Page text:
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The Baltimore Sun

When Camilla and David Rawe bought their five-bedroom, two-story brick home in Garrett County's Grantsville in 1986, they had five of their six children and were in the market for a spacious house, convenient to David Rawe's veterinary practice, schools and parks.

Years later, the family discovered they owned a vintage classic built by Harvey Gortner in 1940, using plans from one of 15 showcase homes at the 1939 New York World's Fair.

Designed by architect Perry M. Duncan, the World's Fair house was dubbed a "fire-safe home" for its solid construction and use of materials such as glass-block panels and metal insulation. The architect's aim was to create "a dignified and livable house without pretensions," according to historical information about the house and the fair's "Town of Tomorrow" exhibit.

The Rawes' dwelling, with its mansard roof, black shutters and attached garage, sits on four landscaped acres on a hill overlooking town. A former shuffleboard court is now a walkway, and a swimming pool was filled in because it was cracked and "the dog almost drowned in it," recalled David Rawe, 57.

"I never found any metal insulation in our house," said the veterinarian, who has done much of the home's updating and improvement work. The couple has left intact light-filtering glass-block panels between some rooms and glass bathroom tiles, which were used instead of ceramic tiles, in all bath areas except the master shower. Six shower heads in the master bath - today a popular upscale plumbing fixture - were removed along with the glass tiles there. "They started to leak, so we took them out," said Camilla Rawe, 56.

The couple purchased the 3,200-square-foot house for $87,000 and estimate they have spent another $80,000 to $90,000 on improvements and remodeling, tackling many projects themselves. Shortly after they moved into the house, the Rawes ripped up wall-to-wall carpeting, and David Rawe refinished all the hardwood floors.

With a rural veterinary practice that early on required 12-hour days, he worked "evenings and weekends" to do the floors.

The Rawes also remodeled a sun porch off a formal dining room by replacing steel-framed casement windows with double-hung wood windows and an acoustical-tile ceiling with tongue-and-groove maple. Above this room, they enclosed a master bedroom deck to eliminate drifting snow, which accumulated there in the winter. "It just wasn't a practical design for Garrett County," Camilla Rawe said.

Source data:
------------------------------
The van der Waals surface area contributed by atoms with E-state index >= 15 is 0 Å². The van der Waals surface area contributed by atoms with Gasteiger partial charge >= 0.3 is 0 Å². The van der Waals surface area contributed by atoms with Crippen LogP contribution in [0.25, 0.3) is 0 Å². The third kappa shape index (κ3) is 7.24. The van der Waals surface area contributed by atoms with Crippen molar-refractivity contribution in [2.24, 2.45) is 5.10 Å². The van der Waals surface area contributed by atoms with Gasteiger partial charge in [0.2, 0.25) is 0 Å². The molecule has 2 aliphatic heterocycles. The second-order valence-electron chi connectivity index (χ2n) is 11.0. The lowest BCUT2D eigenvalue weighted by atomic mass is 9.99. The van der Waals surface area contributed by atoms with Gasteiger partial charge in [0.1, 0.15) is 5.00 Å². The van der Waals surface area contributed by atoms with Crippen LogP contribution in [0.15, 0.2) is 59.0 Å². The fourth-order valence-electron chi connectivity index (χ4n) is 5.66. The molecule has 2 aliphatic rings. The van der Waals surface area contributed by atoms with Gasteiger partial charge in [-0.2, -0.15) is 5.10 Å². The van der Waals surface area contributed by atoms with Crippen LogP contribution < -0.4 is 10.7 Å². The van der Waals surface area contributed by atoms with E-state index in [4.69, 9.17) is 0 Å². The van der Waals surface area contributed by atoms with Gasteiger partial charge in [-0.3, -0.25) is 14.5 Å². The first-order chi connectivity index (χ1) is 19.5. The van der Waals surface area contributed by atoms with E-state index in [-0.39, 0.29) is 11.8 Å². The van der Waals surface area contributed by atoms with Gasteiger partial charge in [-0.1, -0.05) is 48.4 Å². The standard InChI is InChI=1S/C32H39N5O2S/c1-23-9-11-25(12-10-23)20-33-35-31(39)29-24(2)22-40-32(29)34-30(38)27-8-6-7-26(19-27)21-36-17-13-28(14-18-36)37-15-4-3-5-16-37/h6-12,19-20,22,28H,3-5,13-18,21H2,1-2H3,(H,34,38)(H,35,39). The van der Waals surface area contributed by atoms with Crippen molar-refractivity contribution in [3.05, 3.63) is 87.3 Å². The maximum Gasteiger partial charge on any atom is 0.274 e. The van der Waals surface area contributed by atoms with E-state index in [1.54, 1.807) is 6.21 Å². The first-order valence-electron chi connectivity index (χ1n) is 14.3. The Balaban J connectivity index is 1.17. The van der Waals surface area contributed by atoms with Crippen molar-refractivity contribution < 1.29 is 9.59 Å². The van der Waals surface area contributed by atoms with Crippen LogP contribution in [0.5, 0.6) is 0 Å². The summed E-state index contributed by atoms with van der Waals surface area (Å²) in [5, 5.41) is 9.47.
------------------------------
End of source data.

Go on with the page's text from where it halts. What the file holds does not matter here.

With a fishing motif, the first-floor sunroom is furnished with Amish-made hickory furniture. And most all of it - including six chairs, a double chair, table, children's rocker, end tables and a television stand - was given to David Rawe in lieu of payment for veterinary services.

He and two other veterinarians operate Casselman Veterinary Services, which specializes in dairy cows and dairy production management for farms in Garrett County and nearby Pennsylvania.

Since buying the house, he said, "We've redone the dining room twice, and I'm still debating whether to install a mantel above the living room fireplace." The fireplace is part of a recessed wall with a lighting fixture tucked beneath half-round and fluted crown molding, which is an elegant feature in every room of the house.

Duplicating the unusual molding for a recent kitchen renovation proved to "the most difficult" part of the job, said Doug Klotz, whom the Rawes hired to gut and remodel their original kitchen. To help a local woodworking company make new crown molding for the kitchen, Klotz said he removed molding inside a closet to create a template for the kitchen trim.

In addition to busy jobs as director of religious studies for two local Catholic parishes and working at the animal clinic, Camilla Rawe "loves to cook." Her venue is the spectacular new kitchen, complete with a pot-filler faucet, a dual-fuel, dual-oven stainless steel range and her "must-have" island with a vegetable sink and under-the-counter rolling trays that hold produce baskets.

"It took a long time to plan," David Rawe said of the kitchen re-do. "We watched a lot of HGTV before we started."

Klotz installed KraftMaid cherry cabinets and engineered quartz countertops in a color called ebony pearl. Finding a complementary black farm sink required an Internet search.

The couple followed a "we're only going to do this once" approach to the kitchen project, and the attention to details and planning is evident throughout. Each sink has a garbage disposal, full-length cherry doors conceal a pantry with multiple, movable shelves, and a matching cherry desk provides a convenient computer/work station.

A half-circular, brass-railed staircase sweeps from the entry foyer - large enough to hold the family's piano - to a second floor of five bedrooms. Framed portraits of the Rawes' grown two daughters and four sons line the flight of stairs.

"The kids love the house and don't want us to ever sell it," said their mother.

Particularly fond of the stately home is son Nathan Rawe, who works in Baltimore and has researched the house's history. He describes it as "a house with which all of us as a family have fallen in love."

The parents agree, of course, but they now look forward to some time alone.

"We want to live in the big house without the kids for a while," said Camilla Rawe.

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